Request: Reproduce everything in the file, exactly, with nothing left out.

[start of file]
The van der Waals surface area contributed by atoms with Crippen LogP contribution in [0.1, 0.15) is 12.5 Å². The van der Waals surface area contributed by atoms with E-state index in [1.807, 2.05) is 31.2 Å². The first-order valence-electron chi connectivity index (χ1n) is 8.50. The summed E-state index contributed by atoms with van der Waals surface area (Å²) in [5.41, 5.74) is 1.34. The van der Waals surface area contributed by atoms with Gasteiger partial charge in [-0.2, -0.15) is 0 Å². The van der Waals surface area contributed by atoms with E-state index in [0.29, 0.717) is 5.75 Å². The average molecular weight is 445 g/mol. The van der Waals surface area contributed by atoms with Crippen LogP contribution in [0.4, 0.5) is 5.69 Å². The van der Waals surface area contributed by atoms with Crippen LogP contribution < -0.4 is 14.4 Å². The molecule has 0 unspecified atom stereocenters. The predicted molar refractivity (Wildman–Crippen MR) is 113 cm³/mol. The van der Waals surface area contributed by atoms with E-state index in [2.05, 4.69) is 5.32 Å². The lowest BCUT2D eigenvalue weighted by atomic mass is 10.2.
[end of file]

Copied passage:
The van der Waals surface area contributed by atoms with Crippen LogP contribution in [0.1, 0.15) is 12.5 Å². The van der Waals surface area contributed by atoms with E-state index in [1.807, 2.05) is 31.2 Å². The first-order valence-electron chi connectivity index (χ1n) is 8.50. The summed E-state index contributed by atoms with van der Waals surface area (Å²) in [5.41, 5.74) is 1.34. The van der Waals surface area contributed by atoms with Gasteiger partial charge in [-0.2, -0.15) is 0 Å². The van der Waals surface area contributed by atoms with E-state index in [0.29, 0.717) is 5.75 Å². The average molecular weight is 445 g/mol. The van der Waals surface area contributed by atoms with Crippen LogP contribution in [0.4, 0.5) is 5.69 Å². The van der Waals surface area contributed by atoms with Crippen LogP contribution < -0.4 is 14.4 Å². The molecule has 0 unspecified atom stereocenters. The predicted molar refractivity (Wildman–Crippen MR) is 113 cm³/mol. The van der Waals surface area contributed by atoms with E-state index in [2.05, 4.69) is 5.32 Å². The lowest BCUT2D eigenvalue weighted by atomic mass is 10.2.